1. First off, you need to feel comfortable asking me for help or suggestions. Please. Ask me. I hate to see people struggle. This is a much easier task than you are making it out to be.

    To begin, PowerShell will treat any comma separated list of values into an array. Ideally you would define $roles like this:

    $roles = “Web-Default-Doc”,”Web-Dir-Browsing”,”Web-Http-Errors”,”Windows-Defender”,”EnhancedStorage”

    But if you find yourself with a single string like this:

    $roles = “Web-Default-Doc,Web-Dir-Browsing,Web-Http-Errors,Web-Static-Content,Web-Http-Redirect,Web-Http-Logging,Web-Log-Libraries.Web-Request-Monitor,Web-Http-Tracing,Web-Performance”

    All you need to do is split it:

    $Roles = $roles -split “,”

    Then you can pipe the collection of roles to Get-WindowsFeature, filter out those that are not installed and then add the feature. I’m running this from a Windows 8.1 desktop to a Server 2016 TP4 server.

    $roles | get-windowsfeature -ComputerName chi-hvr1 | where {-Not $_.installed} | Add-WindowsFeature -ComputerName chi-hvr1 -IncludeManagementTools -source $source -WhatIf

    Finally, Get-WindowsFeature is a command from the ServerManager module and Get-WindowsOptionalFeature is from the DISM module. One did not replace the other. You should be able to use the ServerManager cmdlets.

    There’s no reason for you and the cat to be up suffering with any of this.

    1. Thanks Jeffery. I actually tried that approach as well. The approach I ended up sticking with however is reading in a file and pipeline to the cmdlet. Cleaner and simpler, even if it might not be as process efficient. Not to devalue your suggestion, it’s obviously good and probably even better than this other one. But rather than deal with wrapping a bunch of ugly feature code names inside my cmdlet code, I drop them in a separate text file, one name per line, and then feed it in like $roles = Get-Content “daves_stupid_roles_list.txt”, and then pipeline it into Add-WindowsFeature (except on Windows 10, where they switched that cmdlet out). In any case, I edited this because my previous attempt to reply was from my phone as it was falling from 10% battery in a place with poor coverage. I wanted to give it proper attention as soon as I got home.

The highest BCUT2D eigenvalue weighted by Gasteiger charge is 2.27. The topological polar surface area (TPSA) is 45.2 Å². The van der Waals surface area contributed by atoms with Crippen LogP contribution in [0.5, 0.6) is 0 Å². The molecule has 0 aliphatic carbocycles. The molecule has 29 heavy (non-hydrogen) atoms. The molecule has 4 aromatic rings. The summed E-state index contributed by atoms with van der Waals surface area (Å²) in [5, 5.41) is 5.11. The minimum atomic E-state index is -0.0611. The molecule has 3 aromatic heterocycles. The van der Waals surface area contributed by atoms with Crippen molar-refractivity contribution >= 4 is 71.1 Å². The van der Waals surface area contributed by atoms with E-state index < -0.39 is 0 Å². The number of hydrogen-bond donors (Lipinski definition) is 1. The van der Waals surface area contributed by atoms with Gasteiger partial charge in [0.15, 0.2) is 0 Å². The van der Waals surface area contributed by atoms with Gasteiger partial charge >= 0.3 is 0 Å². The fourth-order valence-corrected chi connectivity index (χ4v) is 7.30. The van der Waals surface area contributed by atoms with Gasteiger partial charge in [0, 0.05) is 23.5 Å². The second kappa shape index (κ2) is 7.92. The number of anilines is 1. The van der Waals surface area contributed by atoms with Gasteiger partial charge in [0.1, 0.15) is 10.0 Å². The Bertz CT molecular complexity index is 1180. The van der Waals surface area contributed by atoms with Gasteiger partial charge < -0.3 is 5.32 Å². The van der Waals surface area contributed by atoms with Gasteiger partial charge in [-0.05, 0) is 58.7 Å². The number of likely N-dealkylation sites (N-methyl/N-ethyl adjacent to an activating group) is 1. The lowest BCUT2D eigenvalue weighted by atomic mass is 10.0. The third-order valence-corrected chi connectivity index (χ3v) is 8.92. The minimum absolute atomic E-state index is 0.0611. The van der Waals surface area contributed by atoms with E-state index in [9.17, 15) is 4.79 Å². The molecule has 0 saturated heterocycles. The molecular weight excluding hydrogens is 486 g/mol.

1. Ok. Next time let me see if I can help you first. On Windows 10 you should download and install RSAT for Win10. Then you will have the ServerManager module which has the WindowsFeature cmdlets you are expecting.

      2. Wait. So I have to load ServerManager in order to use Get-WindowsFeature, Add-WindowsFeature and Remove-WindowsFeature under Windows 10? I see XXX-WindowsOptionalFeature only, but it’s slightly different than the predecessors.

      3. No. PowerShell will automatically load the necessary module when you run the command. The WindowsOptionalFeature cmdlets are part of the DISM module and duplicate some of the functionality as the WindowsFeature cmdlet. But the DISM stuff is intended to be used with clients in my opinion. Install RSAT and you will have the necessary commands to manage your servers from a Windows 10 desktop.

      4. When I run Get-WindowsFeature on all of my Windows 10 machines, it just says “is not recognized as the name of a cmdlet…” The script I was using for my example is being run directly on Windows Server 2012 R2 though. Sorry for the confusion. And I really do appreciate your help. 🙂

    1. I can build that into the script I’m working with. As long as my customers are aware of having to install RSAT they should be fine. Most probably have it already. I thought that cmdlet was part of the base PowerShell environment on earlier versions of Windows. But I’m getting old, so I probably forgot to take my medicine or something.